Mediation as a service provided to two parties in a conflict does not really get off the ground, even though it proves to be a very good way of resolving conflicts. That’s caused by fundamental impediments to growth of demand. Some fundamental obstacles to growth exist on the demand side. Instead of support by the legislature or new marketing efforts, it is better to look for new ways to apply mediation. Mediation 2.0 is probably no longer a separate service, but one integrated into other forms of justice and dispute resolution.

Mediation exits for around twenty years, and in the U.S. for at least forty years. The supply side of the market is ready for it, but the demand side lags behind. In 2011 52 thousand mediations were conducted by 4.600 mediators. That is only 11 mediations per mediator on average.

From surveys of mediators can be seen that the number of mediations between 2009 and 2011 was still increasing. The market share of mediation, however, is and remains small. Mediation was conducted in only 2.7% of the cases where a form of agreement was achieved in 2004-2008. In the period 1998-2002 this was still 3.9%. Viewed internationally this is a pattern. The model in which two parties together voluntarily approach a mediator has so far never really broken through.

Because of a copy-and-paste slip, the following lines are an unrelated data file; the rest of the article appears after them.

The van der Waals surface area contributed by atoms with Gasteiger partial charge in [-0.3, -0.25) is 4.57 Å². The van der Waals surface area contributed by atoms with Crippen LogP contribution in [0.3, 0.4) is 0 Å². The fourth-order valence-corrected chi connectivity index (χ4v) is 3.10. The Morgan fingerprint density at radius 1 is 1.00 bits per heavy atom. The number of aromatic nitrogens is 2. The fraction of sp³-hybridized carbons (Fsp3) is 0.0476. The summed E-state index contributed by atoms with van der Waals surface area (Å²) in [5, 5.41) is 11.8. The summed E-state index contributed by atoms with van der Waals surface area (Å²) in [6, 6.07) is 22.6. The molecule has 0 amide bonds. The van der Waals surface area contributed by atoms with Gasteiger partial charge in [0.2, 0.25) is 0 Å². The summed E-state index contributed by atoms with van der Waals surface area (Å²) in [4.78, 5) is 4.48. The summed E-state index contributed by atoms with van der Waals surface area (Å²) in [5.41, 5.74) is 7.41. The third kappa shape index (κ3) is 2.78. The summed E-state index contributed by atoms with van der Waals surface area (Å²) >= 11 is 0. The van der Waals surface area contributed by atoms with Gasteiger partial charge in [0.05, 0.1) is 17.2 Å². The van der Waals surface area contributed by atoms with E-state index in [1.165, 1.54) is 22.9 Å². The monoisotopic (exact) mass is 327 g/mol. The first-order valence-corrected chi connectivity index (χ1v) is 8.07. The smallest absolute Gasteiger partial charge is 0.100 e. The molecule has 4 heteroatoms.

That is frustrating, because there can be little doubt that mediation works well and has great social benefits. Customer satisfaction and perceived procedural justice are high, the solution rate is around 60%, costs are limited and agreement through mediation leads to high compliance rates. Therefore, governments try to encourage the use of mediation: in the Netherlands, for example, through the Innovation Agenda of the Minister of Security and Justice.

This discussion paper first shows why mediation as a neutral service to two conflict parties lags behind expectations. Then we discuss the many possible ways in which mediation can be combined with other services already and show where further innovation is possible and desirable. We understand mediation in a broad sense, but focus on forms of mediation that intervene in the relationship between two or more parties in a conflict. Team building, individual conflict coaching and relationship therapy are outside that framework. The analysis also focuses on private demand.